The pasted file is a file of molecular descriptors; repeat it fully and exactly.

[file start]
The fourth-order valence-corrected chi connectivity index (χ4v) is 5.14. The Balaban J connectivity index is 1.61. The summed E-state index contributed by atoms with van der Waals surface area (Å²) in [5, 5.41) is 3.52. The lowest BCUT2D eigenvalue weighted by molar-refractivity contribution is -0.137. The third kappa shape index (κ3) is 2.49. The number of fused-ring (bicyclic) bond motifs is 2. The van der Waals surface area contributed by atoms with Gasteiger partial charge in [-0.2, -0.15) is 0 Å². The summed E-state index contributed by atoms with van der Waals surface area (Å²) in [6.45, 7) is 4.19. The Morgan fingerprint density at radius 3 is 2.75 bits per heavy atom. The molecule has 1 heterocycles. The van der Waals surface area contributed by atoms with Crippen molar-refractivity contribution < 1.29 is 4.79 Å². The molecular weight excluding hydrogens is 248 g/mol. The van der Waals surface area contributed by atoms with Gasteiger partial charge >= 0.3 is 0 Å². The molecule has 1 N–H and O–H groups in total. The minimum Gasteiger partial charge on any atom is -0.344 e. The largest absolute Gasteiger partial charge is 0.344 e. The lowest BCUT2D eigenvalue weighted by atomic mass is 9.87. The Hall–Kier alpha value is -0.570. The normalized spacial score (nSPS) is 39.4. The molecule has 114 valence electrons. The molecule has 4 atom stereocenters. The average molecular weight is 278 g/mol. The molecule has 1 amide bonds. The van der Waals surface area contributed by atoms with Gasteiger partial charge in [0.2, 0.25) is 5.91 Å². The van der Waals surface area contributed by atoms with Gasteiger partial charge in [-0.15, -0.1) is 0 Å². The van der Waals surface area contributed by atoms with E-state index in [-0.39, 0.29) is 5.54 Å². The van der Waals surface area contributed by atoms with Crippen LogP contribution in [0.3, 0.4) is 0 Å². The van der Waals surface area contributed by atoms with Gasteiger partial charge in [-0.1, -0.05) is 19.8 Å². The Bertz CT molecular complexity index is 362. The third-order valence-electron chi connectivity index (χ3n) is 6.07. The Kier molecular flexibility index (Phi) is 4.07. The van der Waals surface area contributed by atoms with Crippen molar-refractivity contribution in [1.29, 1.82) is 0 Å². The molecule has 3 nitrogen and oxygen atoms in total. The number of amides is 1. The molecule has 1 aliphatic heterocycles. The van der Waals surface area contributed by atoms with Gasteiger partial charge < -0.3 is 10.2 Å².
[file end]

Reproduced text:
The fourth-order valence-corrected chi connectivity index (χ4v) is 5.14. The Balaban J connectivity index is 1.61. The summed E-state index contributed by atoms with van der Waals surface area (Å²) in [5, 5.41) is 3.52. The lowest BCUT2D eigenvalue weighted by molar-refractivity contribution is -0.137. The third kappa shape index (κ3) is 2.49. The number of fused-ring (bicyclic) bond motifs is 2. The van der Waals surface area contributed by atoms with Gasteiger partial charge in [-0.2, -0.15) is 0 Å². The summed E-state index contributed by atoms with van der Waals surface area (Å²) in [6.45, 7) is 4.19. The Morgan fingerprint density at radius 3 is 2.75 bits per heavy atom. The molecule has 1 heterocycles. The van der Waals surface area contributed by atoms with Crippen molar-refractivity contribution < 1.29 is 4.79 Å². The molecular weight excluding hydrogens is 248 g/mol. The van der Waals surface area contributed by atoms with Gasteiger partial charge >= 0.3 is 0 Å². The molecule has 1 N–H and O–H groups in total. The minimum Gasteiger partial charge on any atom is -0.344 e. The largest absolute Gasteiger partial charge is 0.344 e. The lowest BCUT2D eigenvalue weighted by atomic mass is 9.87. The Hall–Kier alpha value is -0.570. The normalized spacial score (nSPS) is 39.4. The molecule has 114 valence electrons. The molecule has 4 atom stereocenters. The average molecular weight is 278 g/mol. The molecule has 1 amide bonds. The van der Waals surface area contributed by atoms with Gasteiger partial charge in [0.2, 0.25) is 5.91 Å². The van der Waals surface area contributed by atoms with Gasteiger partial charge in [-0.15, -0.1) is 0 Å². The van der Waals surface area contributed by atoms with E-state index in [-0.39, 0.29) is 5.54 Å². The van der Waals surface area contributed by atoms with Crippen LogP contribution in [0.3, 0.4) is 0 Å². The van der Waals surface area contributed by atoms with Gasteiger partial charge in [-0.1, -0.05) is 19.8 Å². The Bertz CT molecular complexity index is 362. The third-order valence-electron chi connectivity index (χ3n) is 6.07. The Kier molecular flexibility index (Phi) is 4.07. The van der Waals surface area contributed by atoms with Crippen molar-refractivity contribution in [1.29, 1.82) is 0 Å². The molecule has 3 nitrogen and oxygen atoms in total. The number of amides is 1. The molecule has 1 aliphatic heterocycles. The van der Waals surface area contributed by atoms with Gasteiger partial charge < -0.3 is 10.2 Å².